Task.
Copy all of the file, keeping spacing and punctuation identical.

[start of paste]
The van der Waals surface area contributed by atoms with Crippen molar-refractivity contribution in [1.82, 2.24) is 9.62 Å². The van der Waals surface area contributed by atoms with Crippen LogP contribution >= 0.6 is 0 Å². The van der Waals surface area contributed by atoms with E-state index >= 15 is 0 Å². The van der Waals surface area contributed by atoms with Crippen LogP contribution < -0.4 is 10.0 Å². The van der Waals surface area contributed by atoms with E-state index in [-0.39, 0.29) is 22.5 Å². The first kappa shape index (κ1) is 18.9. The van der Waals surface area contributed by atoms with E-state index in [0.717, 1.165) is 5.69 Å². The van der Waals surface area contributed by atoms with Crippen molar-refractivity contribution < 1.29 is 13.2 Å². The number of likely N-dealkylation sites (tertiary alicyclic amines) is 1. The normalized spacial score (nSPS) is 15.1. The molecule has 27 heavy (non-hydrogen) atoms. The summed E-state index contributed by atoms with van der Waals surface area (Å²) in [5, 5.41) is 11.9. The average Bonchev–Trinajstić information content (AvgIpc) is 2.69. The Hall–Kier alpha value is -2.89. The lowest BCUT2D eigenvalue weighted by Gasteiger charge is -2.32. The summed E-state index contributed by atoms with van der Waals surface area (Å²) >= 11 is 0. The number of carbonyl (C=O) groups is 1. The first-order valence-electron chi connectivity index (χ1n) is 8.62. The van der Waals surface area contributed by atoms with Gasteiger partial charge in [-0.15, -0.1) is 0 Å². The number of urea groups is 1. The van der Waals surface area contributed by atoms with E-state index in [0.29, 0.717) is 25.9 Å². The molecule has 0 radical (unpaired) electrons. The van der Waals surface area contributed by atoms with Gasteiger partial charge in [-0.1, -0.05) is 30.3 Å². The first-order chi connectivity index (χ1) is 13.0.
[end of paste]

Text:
The van der Waals surface area contributed by atoms with Crippen molar-refractivity contribution in [1.82, 2.24) is 9.62 Å². The van der Waals surface area contributed by atoms with Crippen LogP contribution >= 0.6 is 0 Å². The van der Waals surface area contributed by atoms with E-state index >= 15 is 0 Å². The van der Waals surface area contributed by atoms with Crippen LogP contribution < -0.4 is 10.0 Å². The van der Waals surface area contributed by atoms with E-state index in [-0.39, 0.29) is 22.5 Å². The first kappa shape index (κ1) is 18.9. The van der Waals surface area contributed by atoms with E-state index in [0.717, 1.165) is 5.69 Å². The van der Waals surface area contributed by atoms with Crippen molar-refractivity contribution < 1.29 is 13.2 Å². The number of likely N-dealkylation sites (tertiary alicyclic amines) is 1. The normalized spacial score (nSPS) is 15.1. The molecule has 27 heavy (non-hydrogen) atoms. The summed E-state index contributed by atoms with van der Waals surface area (Å²) in [5, 5.41) is 11.9. The average Bonchev–Trinajstić information content (AvgIpc) is 2.69. The Hall–Kier alpha value is -2.89. The lowest BCUT2D eigenvalue weighted by Gasteiger charge is -2.32. The summed E-state index contributed by atoms with van der Waals surface area (Å²) >= 11 is 0. The number of carbonyl (C=O) groups is 1. The first-order valence-electron chi connectivity index (χ1n) is 8.62. The van der Waals surface area contributed by atoms with Gasteiger partial charge in [-0.15, -0.1) is 0 Å². The number of urea groups is 1. The van der Waals surface area contributed by atoms with E-state index in [0.29, 0.717) is 25.9 Å². The molecule has 0 radical (unpaired) electrons. The van der Waals surface area contributed by atoms with Gasteiger partial charge in [-0.1, -0.05) is 30.3 Å². The first-order chi connectivity index (χ1) is 13.0.